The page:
We Got Game

July 1, 2022 by  
Filed under Christian Life, Family Focus

By Jane Thornton –

I am white. So white, in fact, that my college buddies, upon seeing me in my swimsuit, dubbed me Flo, short for florescent.

Their mockery did not scar me even though I remember it vividly almost thirty years later. I’m sure their ridicule has nothing to do with the embarrassing fact that I dye my legs before wearing shorts or skirts in the spring.

I teach in a district where several of my classes are ninety percent African American, nine percent Hispanic, and one percent white – and I have been that one percent in some classes. Jumping right in during the first week, if not the first day, of school, I address the conclusions we might draw based on appearance. What does a middle-aged, white woman wearing a dress purchased in the eighties have in common with a teenaged, black guy sagging his jeans to his knees?

Students respond well to laying the cards on the table. The issue re-emerges several times throughout the year, most notably when I try to use a term like gangster. (Don’t ask me why this term is relevant so often. I can’t explain it.) My pronunciation of this noun engenders great hilarity, with repetition and exaggerated, drawn out versions of the syllable er. So, I adapt and say gansta. Now the students are rolling on the floor. Nothing opens up a conversation like a little self-inflicted derision.

I share with my kids how my friend Michelle Stimpson’s book, Boaz Brown, opened my eyes to my ignorance. Some of her characters, who were professional, educated, Christian African Americans, struggled with prejudice—against whites. Of course, I knew I was white, even without my college friends’ insulting label of Flo, but that detail remained in my subconscious, rarely crossing my mind. I have discovered that both African Americans and Hispanics seem much more aware of their race. In fact, as a minority in my environment, I, too, have become more conscious of my color, or lack thereof.

The differences in culture among the races have also become evident. Acknowledging these undeniable distinctions does not constitute racism; de-valuing them does. I have found that frank, respectful discussions free all parties to learn and adjust their lens on life.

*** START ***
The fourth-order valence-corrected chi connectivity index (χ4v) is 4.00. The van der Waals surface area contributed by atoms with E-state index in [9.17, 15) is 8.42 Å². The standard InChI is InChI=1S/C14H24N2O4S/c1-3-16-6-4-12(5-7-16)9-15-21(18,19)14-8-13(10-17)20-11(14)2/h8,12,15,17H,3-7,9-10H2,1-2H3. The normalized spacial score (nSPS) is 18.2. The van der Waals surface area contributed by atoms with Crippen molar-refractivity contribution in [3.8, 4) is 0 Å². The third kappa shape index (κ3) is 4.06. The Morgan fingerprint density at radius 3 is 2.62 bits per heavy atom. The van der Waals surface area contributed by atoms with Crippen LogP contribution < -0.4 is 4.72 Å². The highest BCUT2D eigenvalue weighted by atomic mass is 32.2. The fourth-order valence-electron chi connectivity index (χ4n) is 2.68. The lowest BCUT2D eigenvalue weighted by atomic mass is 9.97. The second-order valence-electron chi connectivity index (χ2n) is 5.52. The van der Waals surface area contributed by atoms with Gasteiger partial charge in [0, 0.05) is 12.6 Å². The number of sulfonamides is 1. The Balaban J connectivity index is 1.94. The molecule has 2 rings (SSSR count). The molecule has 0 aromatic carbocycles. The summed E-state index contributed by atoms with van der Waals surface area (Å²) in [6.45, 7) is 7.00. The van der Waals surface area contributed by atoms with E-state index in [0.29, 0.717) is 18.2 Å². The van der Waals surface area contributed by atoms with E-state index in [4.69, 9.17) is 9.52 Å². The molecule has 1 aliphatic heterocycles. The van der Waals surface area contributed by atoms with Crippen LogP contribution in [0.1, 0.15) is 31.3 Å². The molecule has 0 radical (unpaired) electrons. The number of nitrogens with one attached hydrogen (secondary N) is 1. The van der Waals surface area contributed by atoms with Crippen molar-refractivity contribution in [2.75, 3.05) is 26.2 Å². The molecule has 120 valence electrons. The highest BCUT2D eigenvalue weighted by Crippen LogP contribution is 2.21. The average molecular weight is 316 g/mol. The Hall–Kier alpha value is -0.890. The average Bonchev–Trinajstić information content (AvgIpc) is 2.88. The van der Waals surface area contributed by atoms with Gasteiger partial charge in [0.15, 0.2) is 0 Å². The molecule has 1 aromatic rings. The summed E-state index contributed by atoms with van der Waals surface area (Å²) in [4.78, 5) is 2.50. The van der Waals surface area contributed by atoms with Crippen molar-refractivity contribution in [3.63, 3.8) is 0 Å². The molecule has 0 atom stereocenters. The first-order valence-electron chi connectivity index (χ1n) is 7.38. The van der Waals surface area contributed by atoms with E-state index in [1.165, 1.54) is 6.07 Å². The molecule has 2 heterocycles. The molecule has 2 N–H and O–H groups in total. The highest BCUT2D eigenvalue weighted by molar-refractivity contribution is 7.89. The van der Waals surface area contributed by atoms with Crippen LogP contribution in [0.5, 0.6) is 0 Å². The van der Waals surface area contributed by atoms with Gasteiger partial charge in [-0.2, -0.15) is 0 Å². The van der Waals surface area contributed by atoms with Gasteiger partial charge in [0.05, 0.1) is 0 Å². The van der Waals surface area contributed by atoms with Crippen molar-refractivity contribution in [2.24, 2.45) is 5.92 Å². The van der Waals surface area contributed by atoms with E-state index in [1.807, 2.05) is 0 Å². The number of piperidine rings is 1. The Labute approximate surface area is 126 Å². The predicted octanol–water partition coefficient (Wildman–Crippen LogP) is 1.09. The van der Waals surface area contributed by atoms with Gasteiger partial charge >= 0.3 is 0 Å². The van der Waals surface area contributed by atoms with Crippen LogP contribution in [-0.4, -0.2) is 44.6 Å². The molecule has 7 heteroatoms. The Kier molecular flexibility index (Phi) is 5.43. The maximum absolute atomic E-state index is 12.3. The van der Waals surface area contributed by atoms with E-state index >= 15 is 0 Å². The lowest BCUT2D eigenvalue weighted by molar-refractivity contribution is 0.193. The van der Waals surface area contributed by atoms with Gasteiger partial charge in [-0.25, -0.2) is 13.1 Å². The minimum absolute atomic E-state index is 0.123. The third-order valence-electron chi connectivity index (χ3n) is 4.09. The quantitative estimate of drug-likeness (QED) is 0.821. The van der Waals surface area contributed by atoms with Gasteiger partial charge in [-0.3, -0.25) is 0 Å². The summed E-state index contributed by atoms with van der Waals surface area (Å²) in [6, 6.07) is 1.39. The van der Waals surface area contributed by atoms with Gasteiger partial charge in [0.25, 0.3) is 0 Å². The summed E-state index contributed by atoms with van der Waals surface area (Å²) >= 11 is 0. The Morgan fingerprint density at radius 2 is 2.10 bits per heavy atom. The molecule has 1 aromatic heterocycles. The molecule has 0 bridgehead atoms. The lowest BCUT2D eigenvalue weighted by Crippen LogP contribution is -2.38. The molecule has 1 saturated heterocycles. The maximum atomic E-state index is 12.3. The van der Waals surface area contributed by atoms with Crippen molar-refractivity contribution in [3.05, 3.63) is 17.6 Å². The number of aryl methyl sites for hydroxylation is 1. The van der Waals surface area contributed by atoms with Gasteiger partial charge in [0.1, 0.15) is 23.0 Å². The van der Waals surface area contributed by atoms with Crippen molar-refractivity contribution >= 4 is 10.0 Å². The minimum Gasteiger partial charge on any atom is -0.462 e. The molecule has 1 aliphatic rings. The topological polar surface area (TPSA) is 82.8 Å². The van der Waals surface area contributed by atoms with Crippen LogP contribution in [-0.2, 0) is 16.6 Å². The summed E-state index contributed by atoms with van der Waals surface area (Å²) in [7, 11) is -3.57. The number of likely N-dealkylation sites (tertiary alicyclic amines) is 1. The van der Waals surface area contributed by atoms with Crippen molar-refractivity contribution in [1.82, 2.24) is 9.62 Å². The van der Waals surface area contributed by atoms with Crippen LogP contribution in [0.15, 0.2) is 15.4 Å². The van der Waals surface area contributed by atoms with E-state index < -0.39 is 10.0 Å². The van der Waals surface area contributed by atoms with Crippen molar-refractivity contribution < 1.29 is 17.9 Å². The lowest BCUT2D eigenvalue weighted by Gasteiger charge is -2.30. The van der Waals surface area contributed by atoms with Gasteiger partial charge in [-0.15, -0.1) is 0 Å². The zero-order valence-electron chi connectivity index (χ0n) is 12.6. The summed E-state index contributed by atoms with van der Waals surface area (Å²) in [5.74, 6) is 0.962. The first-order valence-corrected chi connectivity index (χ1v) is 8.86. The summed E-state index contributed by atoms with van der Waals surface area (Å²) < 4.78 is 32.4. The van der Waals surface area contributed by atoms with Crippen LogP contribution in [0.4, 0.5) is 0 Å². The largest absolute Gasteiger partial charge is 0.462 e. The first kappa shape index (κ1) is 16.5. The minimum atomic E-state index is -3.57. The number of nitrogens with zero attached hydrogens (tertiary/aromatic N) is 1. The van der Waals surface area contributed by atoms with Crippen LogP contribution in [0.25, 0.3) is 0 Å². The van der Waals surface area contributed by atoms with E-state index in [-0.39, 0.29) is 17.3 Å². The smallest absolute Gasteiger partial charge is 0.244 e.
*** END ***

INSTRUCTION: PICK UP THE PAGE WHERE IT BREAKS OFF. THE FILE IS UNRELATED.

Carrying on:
This possibility indicates progress for our society. We have not arrived; tact is still required and always will be. But I look forward to the day when no race feels defensive, when we can use descriptive words related to ethnicity and skin color just like words related to height and eye color without hesitating lest they seem racist. I look forward to the days when we embrace each other as we embrace this scripture: “for all of you who were baptized into Christ have clothed yourselves with Christ. There is neither Jew nor Gentile, neither slave nor free, nor is there male and female, for you are all one in Christ Jesus. If you belong to Christ, then you are Abraham’s seed, and heirs according to the promise” (Galatians 3:27-29 NIV).

Hmm. Yes, I see the irony of an author writing an article about being comfortable with who we are yet planning to continue with the silly, vain habit of smearing iodine-colored lotion over her pale skin to subdue its luminescence.

Comment prompt: Do you have an encouraging story in our battle with prejudice?

About Jane Thornton

Jane Thornton, English teacher, wife, and mom of two almost grown children, strives to break free of the automatic boring label attached to those roles. Her two suspense novels eagerly await a willing publisher, and her articles search for inspiration in the humor and tears of life.
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3 Responses to “We Got Game”
  1. Great article, Jane! I shared on my Facebook page.

    I love my friends, regardless of race and color. I love the uniqueness God makes in all of us!

    Blessings and hugs,

  2. I posted about it on my Facebook profile, too.

    When I look all around our environment (nature) and see the wonderful colors God used, I understand why He created different colored skin. We should celebrate our differences … and our commonalities equally.

  3. Lee Carver says:

    I SO agree with your words, “But I look forward to the day when no race feels defensive, when we can use descriptive words related to ethnicity and skin color just like words related to height and eye color without hesitating lest they seem racist.” I used to teach in Corpus Christi in a school which was 92% Spanish descent, 8% black, with less than 1% Caucasian. I didn’t speak Spanish then, which created some awkward and/or funny incidents. They were wonderful high schoolers, though, and I loved those three years. I also learned that I could not too-casually refer to a race or color as if it didn’t matter. My open attitude wasn’t sufficient to guarantee equal reception of my words. That was 40 years ago. I wonder how it is in that school today.

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